The European Union and India have agreed to resume long-stalled talks on a free trade deal in an effort to strengthen their economic cooperation in the face of an increasingly assertive China.
The agreement was struck at a virtual summit between EU leaders and Indian Prime Minister Narendra Modi on Saturday, aimed at rebooting relations and boosting cooperation across key fields including digitalization, health and climate change.
“Europe and India are the two largest democracies in the world and our joint strategy is vital,” Portuguese Prime Minister Antonio Costa, who holds the EU’s rotating presidency, said after the summit. “Working together we can resolve many global challenges: COVID today and also fighting climate change.”
“We’ve not only agreed to relaunch these negotiations, we are also going to embark on strategic cooperation on connectivity, digital and transport,” Costa said. “These agreements are vital to relaunch the global economy, the Indian economy, our economy.”
The EU’s push to deepen its ties with India as well as other Asian nations comes as tensions with China grow and sanctions against European officials call into question the bloc’s recent investment pact with Beijing. The EU accounted for €96 billion ($117 billion) of trade in goods and services in 2020, 11% of India’s total, just behind China and the U.S., according to the European Commission.
Trade talks between the EU and India were suspended in 2013 amid persistent differences over issues like cutting tariffs, intellectual property and the rights of Indian professionals working in Europe. A deal could be a boon for the two economies as they look to rebuild after the devastating blow dealt by the pandemic.
Alongside the trade talks, the sides also agreed to launch negotiations on two separate agreements on investment protection and on geographic indications — those that protect products like Champagne or Parma ham that have a specific place of origin.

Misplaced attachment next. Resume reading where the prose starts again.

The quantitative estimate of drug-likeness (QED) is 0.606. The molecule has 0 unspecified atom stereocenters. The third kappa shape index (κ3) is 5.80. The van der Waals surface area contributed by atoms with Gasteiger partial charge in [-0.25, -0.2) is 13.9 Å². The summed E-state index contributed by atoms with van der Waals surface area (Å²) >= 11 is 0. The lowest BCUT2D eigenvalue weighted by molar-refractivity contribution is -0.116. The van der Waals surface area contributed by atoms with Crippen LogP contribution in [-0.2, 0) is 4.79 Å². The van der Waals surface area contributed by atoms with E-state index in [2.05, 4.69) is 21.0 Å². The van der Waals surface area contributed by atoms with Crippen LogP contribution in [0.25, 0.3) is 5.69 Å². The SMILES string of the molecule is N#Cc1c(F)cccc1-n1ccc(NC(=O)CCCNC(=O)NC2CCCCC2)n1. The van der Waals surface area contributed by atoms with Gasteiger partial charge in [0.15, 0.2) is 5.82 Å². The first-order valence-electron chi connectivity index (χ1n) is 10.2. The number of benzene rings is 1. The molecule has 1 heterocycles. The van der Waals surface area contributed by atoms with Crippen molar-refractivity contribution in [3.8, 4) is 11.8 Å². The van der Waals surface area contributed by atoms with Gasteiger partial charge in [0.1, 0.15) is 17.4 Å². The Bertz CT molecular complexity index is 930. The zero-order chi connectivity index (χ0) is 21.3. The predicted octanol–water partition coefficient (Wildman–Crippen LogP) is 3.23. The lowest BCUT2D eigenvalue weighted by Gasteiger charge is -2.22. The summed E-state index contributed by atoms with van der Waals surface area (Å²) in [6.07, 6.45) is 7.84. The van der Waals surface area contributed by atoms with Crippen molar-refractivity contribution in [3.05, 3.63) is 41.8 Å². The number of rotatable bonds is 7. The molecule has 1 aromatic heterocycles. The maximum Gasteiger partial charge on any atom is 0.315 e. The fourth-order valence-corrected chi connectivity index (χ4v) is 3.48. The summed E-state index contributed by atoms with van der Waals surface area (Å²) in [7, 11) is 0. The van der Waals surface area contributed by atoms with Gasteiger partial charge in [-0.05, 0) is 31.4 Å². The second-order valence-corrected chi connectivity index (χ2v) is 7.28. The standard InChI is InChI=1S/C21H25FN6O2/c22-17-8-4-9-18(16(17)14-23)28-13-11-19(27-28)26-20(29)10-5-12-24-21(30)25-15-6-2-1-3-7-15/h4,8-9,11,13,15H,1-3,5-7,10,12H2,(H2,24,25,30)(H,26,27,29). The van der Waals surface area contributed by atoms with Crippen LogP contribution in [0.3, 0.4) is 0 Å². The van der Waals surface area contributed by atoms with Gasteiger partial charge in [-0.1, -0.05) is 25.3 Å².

Still, EU officials warn that even though there’s willingness to re-engage in trade negotiations, progress is still scant on a lot of key areas including Indian tariffs for goods — especially cars — and intellectual property rights.
The push for a deal with Europe comes just a few days after India and the U.K. pledged a “quantum leap” in their relationship and said they aim to double their trade by 2030. While the announcement is part of Britain’s efforts to strengthen diplomatic and economic alliances after leaving the EU, talks with New Delhi on a formal free-trade agreement are not expected to start until the fall.
The talks with Europe come a difficult time for India, which is currently engulfed in a devastating wave of COVID-19 infections that could see it suffer the world’s biggest death toll from the pandemic. The two sides agreed to establish a framework to cooperate on tackling the pandemic and on ensuring access to COVId-19 vaccines, diagnostics and treatments.
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